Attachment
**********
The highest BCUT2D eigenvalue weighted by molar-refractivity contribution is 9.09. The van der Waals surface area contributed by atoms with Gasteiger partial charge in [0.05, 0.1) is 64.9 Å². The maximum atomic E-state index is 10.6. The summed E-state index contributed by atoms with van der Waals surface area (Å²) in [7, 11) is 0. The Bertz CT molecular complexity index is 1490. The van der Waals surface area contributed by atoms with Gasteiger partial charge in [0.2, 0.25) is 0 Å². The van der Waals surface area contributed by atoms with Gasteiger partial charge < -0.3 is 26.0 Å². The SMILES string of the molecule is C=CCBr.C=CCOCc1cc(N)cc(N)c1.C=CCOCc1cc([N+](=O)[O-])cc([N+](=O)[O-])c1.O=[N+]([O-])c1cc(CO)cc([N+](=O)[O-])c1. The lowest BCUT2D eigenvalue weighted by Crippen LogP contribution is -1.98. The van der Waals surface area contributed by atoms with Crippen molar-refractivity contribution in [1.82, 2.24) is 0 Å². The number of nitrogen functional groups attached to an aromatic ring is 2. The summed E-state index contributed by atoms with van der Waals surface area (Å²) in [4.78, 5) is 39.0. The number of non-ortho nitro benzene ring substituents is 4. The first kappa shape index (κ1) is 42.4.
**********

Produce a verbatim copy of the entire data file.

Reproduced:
The highest BCUT2D eigenvalue weighted by molar-refractivity contribution is 9.09. The van der Waals surface area contributed by atoms with Gasteiger partial charge in [0.05, 0.1) is 64.9 Å². The maximum atomic E-state index is 10.6. The summed E-state index contributed by atoms with van der Waals surface area (Å²) in [7, 11) is 0. The Bertz CT molecular complexity index is 1490. The van der Waals surface area contributed by atoms with Gasteiger partial charge in [0.2, 0.25) is 0 Å². The van der Waals surface area contributed by atoms with Gasteiger partial charge < -0.3 is 26.0 Å². The SMILES string of the molecule is C=CCBr.C=CCOCc1cc(N)cc(N)c1.C=CCOCc1cc([N+](=O)[O-])cc([N+](=O)[O-])c1.O=[N+]([O-])c1cc(CO)cc([N+](=O)[O-])c1. The lowest BCUT2D eigenvalue weighted by Crippen LogP contribution is -1.98. The van der Waals surface area contributed by atoms with Crippen molar-refractivity contribution in [1.82, 2.24) is 0 Å². The number of nitrogen functional groups attached to an aromatic ring is 2. The summed E-state index contributed by atoms with van der Waals surface area (Å²) in [4.78, 5) is 39.0. The number of non-ortho nitro benzene ring substituents is 4. The first kappa shape index (κ1) is 42.4.